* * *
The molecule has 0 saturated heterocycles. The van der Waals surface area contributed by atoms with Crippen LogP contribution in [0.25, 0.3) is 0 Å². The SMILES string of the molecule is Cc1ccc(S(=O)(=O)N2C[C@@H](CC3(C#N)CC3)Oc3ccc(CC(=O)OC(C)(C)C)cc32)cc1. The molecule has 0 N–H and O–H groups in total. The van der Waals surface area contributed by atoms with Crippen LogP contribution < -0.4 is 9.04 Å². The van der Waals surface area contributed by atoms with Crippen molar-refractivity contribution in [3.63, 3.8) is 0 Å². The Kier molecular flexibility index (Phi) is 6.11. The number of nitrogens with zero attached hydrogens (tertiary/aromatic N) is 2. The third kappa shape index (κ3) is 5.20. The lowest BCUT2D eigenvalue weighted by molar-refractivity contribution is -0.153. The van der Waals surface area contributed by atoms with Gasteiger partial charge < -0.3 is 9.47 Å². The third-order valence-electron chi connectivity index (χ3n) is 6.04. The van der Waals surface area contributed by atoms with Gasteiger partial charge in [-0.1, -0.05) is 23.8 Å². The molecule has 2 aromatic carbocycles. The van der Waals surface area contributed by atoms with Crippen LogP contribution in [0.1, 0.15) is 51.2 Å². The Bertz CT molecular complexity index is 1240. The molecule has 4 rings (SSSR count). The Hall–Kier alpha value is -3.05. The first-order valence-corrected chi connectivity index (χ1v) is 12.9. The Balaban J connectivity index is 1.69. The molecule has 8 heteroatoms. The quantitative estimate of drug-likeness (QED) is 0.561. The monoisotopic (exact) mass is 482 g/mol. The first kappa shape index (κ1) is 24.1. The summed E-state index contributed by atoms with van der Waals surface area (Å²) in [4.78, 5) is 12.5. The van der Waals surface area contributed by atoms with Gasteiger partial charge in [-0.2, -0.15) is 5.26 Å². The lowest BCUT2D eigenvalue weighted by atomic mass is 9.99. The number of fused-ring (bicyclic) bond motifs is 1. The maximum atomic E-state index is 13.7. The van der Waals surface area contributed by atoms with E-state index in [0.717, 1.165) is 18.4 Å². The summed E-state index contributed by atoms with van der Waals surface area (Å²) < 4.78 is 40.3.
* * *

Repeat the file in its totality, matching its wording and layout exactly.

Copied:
The molecule has 0 saturated heterocycles. The van der Waals surface area contributed by atoms with Crippen LogP contribution in [0.25, 0.3) is 0 Å². The SMILES string of the molecule is Cc1ccc(S(=O)(=O)N2C[C@@H](CC3(C#N)CC3)Oc3ccc(CC(=O)OC(C)(C)C)cc32)cc1. The molecule has 0 N–H and O–H groups in total. The van der Waals surface area contributed by atoms with Crippen LogP contribution < -0.4 is 9.04 Å². The van der Waals surface area contributed by atoms with Crippen molar-refractivity contribution in [3.63, 3.8) is 0 Å². The Kier molecular flexibility index (Phi) is 6.11. The number of nitrogens with zero attached hydrogens (tertiary/aromatic N) is 2. The third kappa shape index (κ3) is 5.20. The lowest BCUT2D eigenvalue weighted by molar-refractivity contribution is -0.153. The van der Waals surface area contributed by atoms with Gasteiger partial charge < -0.3 is 9.47 Å². The third-order valence-electron chi connectivity index (χ3n) is 6.04. The van der Waals surface area contributed by atoms with Gasteiger partial charge in [-0.1, -0.05) is 23.8 Å². The molecule has 2 aromatic carbocycles. The van der Waals surface area contributed by atoms with Crippen LogP contribution in [0.1, 0.15) is 51.2 Å². The Bertz CT molecular complexity index is 1240. The molecule has 4 rings (SSSR count). The Hall–Kier alpha value is -3.05. The first-order valence-corrected chi connectivity index (χ1v) is 12.9. The Balaban J connectivity index is 1.69. The molecule has 8 heteroatoms. The quantitative estimate of drug-likeness (QED) is 0.561. The monoisotopic (exact) mass is 482 g/mol. The first kappa shape index (κ1) is 24.1. The summed E-state index contributed by atoms with van der Waals surface area (Å²) in [4.78, 5) is 12.5. The van der Waals surface area contributed by atoms with Gasteiger partial charge in [-0.2, -0.15) is 5.26 Å². The lowest BCUT2D eigenvalue weighted by atomic mass is 9.99. The number of fused-ring (bicyclic) bond motifs is 1. The maximum atomic E-state index is 13.7. The van der Waals surface area contributed by atoms with E-state index in [0.717, 1.165) is 18.4 Å². The summed E-state index contributed by atoms with van der Waals surface area (Å²) < 4.78 is 40.3.